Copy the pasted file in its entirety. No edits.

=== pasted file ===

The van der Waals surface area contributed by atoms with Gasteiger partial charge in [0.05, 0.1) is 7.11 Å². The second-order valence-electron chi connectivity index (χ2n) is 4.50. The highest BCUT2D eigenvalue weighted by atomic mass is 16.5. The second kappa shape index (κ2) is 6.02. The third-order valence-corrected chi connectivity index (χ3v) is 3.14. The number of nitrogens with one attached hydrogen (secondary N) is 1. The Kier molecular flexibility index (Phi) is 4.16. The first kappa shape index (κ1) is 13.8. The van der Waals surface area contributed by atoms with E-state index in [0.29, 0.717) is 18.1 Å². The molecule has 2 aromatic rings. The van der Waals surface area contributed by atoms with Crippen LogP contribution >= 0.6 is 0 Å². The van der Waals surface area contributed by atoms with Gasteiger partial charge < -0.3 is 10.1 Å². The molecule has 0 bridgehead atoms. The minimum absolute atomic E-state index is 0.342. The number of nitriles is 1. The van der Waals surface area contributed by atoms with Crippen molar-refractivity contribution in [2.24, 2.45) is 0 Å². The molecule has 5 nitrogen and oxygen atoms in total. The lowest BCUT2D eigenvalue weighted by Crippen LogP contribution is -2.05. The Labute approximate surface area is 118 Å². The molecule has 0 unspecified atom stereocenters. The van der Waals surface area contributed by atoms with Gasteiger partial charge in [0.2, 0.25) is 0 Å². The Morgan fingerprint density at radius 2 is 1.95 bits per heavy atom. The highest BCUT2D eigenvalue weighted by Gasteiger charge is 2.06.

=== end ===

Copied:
The van der Waals surface area contributed by atoms with Gasteiger partial charge in [0.05, 0.1) is 7.11 Å². The second-order valence-electron chi connectivity index (χ2n) is 4.50. The highest BCUT2D eigenvalue weighted by atomic mass is 16.5. The second kappa shape index (κ2) is 6.02. The third-order valence-corrected chi connectivity index (χ3v) is 3.14. The number of nitrogens with one attached hydrogen (secondary N) is 1. The Kier molecular flexibility index (Phi) is 4.16. The first kappa shape index (κ1) is 13.8. The van der Waals surface area contributed by atoms with E-state index in [0.29, 0.717) is 18.1 Å². The molecule has 2 aromatic rings. The van der Waals surface area contributed by atoms with Crippen LogP contribution >= 0.6 is 0 Å². The van der Waals surface area contributed by atoms with Gasteiger partial charge < -0.3 is 10.1 Å². The molecule has 0 bridgehead atoms. The minimum absolute atomic E-state index is 0.342. The number of nitriles is 1. The van der Waals surface area contributed by atoms with Crippen molar-refractivity contribution in [2.24, 2.45) is 0 Å². The molecule has 5 nitrogen and oxygen atoms in total. The lowest BCUT2D eigenvalue weighted by Crippen LogP contribution is -2.05. The Labute approximate surface area is 118 Å². The molecule has 0 unspecified atom stereocenters. The van der Waals surface area contributed by atoms with Gasteiger partial charge in [0.2, 0.25) is 0 Å². The Morgan fingerprint density at radius 2 is 1.95 bits per heavy atom. The highest BCUT2D eigenvalue weighted by Gasteiger charge is 2.06.